More questions than answers for Capello after Switzerland draw

June 5, 2011

The first half formation

Two poor goals conceded and then a decent fightback, but it’s hard to draw many positive conclusions from England’s 2-2 draw with Switzerland.

1. Leaving out Ashley Young was a mistake

It’s difficult to see the logic in omitting Young. He had probably been England’s best performer over the last three games, and tactically was important because of his ability to move off the flank. England were good against Wales in the 4-3-3 system because Young and Wayne Rooney were able to come inside into central positions and provide connections with each other, the midfield players, and Darren Bent upfront.

Against Switzerland, there was no clear objective to the attacking play. James Milner scurried up and down the wing and Theo Walcott was direct, but neither are particularly good crossers. Meanwhile, midfield runs from Jack Wilshere and Frank Lampard were rare until England went 1-0 down, when Wilshere moved forward to win the penalty. There was no-one in the ‘red zone’ Swiss coach Ottmar Hitzfeld often speaks of.

It was notable how much England improved when Young came on in the second half. He played centrally and combined with Darren Bent, but also with the two wide players by making diagonal runs to the flanks – as a ‘central winger’. He was again crucial in what England did well, and should be regarded as one of the side’s key players.

2. England still can’t retain possession

England had 52% of possession against Switzerland. A majority, but considering this was at home against a side often content to sit back and play defensively, England should have been enjoying much more of the ball.

Possession doesn’t equal victory, but when Capello’s main excuse is tiredness, the obvious solution is to try to hang onto the ball for longer, and spend less time chasing. Capello’s use of three central midfielders should, in theory, make it easier to keep the ball, but the mentality is still not there – England aren’t patient enough.

The second half formation

3. England don’t have a cohesive strategy without the ball

Sometimes England press, sometimes they stand off. In this game, they stood off and then dived into tackles unnecessarily, conceding free-kicks around the box. Even Rio Ferdinand managed to pick up a booking, having gone 65 games without a caution.

It would be tempting to conclude that England play in phases – sometimes pressuring the ball, sometimes dropping off – but there is an inconsistency within the side at individual moments that makes this generous interpretation impossible. Capello supposedly wants Barcelona-style pressing, but with fitness levels poor, England needed a different approach.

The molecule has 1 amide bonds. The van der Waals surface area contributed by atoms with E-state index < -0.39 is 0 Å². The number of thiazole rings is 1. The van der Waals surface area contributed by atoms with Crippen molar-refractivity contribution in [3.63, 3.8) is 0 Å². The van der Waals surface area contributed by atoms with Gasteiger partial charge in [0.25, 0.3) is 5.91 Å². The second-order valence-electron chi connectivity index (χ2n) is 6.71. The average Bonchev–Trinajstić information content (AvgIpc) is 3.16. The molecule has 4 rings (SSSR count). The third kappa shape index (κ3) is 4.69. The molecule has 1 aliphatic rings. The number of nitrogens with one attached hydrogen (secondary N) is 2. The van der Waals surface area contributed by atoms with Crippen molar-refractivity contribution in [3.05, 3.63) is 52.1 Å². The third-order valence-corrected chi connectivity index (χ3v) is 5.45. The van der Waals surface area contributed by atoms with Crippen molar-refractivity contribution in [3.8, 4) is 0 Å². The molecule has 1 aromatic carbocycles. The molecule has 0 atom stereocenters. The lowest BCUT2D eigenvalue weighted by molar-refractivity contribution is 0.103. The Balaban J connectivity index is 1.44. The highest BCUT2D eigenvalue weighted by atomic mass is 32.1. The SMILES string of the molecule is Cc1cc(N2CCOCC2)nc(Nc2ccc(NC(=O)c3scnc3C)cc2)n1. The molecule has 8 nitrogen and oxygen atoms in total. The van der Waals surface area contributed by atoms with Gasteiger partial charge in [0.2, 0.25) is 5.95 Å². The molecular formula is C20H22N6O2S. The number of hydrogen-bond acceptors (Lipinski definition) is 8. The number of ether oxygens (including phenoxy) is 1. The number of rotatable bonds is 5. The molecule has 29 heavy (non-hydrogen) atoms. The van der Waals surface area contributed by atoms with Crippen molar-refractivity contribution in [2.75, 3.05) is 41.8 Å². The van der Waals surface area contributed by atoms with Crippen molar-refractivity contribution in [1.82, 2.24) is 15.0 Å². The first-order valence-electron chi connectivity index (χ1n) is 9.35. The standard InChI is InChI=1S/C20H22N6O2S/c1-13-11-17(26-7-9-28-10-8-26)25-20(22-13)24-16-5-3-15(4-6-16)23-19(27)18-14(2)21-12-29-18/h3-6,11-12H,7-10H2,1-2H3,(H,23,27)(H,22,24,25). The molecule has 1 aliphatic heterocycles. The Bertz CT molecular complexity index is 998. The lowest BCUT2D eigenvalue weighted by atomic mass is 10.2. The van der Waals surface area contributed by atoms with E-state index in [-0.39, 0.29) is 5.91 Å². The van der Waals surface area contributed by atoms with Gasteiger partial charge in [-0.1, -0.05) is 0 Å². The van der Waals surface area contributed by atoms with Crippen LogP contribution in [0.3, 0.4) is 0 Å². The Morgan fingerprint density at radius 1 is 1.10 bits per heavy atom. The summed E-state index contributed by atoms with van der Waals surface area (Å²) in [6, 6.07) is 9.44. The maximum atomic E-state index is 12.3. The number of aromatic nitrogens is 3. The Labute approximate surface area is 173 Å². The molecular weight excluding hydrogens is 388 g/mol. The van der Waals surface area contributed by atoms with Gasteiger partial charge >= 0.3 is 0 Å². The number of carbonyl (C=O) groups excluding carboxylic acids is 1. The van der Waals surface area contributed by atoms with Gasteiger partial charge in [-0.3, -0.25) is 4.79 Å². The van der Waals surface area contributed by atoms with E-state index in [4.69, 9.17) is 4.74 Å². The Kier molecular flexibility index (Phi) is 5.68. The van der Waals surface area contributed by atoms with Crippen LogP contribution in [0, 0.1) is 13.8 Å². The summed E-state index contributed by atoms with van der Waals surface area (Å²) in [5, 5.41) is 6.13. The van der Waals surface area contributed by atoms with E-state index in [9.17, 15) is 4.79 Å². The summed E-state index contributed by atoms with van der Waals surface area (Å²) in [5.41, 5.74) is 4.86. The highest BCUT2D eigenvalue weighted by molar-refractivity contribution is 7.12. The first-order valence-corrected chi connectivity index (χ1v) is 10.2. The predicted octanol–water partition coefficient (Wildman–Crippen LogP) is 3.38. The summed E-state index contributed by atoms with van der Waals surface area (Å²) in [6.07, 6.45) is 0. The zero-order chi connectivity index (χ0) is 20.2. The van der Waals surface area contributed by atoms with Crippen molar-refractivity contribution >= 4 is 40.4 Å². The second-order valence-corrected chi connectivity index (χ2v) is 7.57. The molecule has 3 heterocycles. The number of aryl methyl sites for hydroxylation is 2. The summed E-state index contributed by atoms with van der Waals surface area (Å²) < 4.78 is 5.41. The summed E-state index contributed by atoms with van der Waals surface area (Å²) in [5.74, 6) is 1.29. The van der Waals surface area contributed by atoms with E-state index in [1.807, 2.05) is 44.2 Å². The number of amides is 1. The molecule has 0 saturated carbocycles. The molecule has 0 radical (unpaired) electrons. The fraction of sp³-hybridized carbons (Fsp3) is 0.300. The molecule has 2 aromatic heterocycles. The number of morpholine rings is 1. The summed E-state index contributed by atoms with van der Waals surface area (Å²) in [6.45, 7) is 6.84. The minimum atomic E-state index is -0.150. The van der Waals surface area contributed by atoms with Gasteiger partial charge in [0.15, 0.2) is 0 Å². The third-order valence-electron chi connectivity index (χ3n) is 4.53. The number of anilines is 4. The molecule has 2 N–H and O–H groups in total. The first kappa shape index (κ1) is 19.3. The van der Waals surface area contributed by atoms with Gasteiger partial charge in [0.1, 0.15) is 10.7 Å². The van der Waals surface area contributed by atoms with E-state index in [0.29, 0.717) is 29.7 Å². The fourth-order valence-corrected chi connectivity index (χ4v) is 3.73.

4. Joe Hart’s main problem is his distribution

Two embarrassing goals conceded, but the blame can be shared – the first should probably have been headed away, the second was clearly the fault of James Milner in the wall.

Hart’s more obvious weakness is with the ball at his feet – constantly in danger of his kicks being charged down by opposing strikers, and even when he is free to play a pass, he simply doesn’t have the ability to pinpoint a teammate in space. Being a good ball player used to be regarded as a bonus for a goalkeeper, but these days it is a must. One can’t blame Hart for England’s poor passing as a whole, but just as Barcelona’s slick passing starts from their keeper, England’s lack of imagination in possession starts from theirs.

5. Is 4-3-3 now England’s default formation?

Whether England played 4-4-2 or 4-2-3-1 throughout the World Cup qualifying and World Cup tournament itself is debatable, but that/those system(s) are clearly different to the 4-3-3 Capello has used against Wales and Switzerland.

The problem was, of course, that it didn’t work very well here, and Capello had to revert to a 4-2-3-1 with Ashley Young as a central attacker. In that sense, Capello might be back to square one – and whilst the result and performance wasn’t a complete disaster, England are no better off a year on from the embarrassing World Cup exit last summer.



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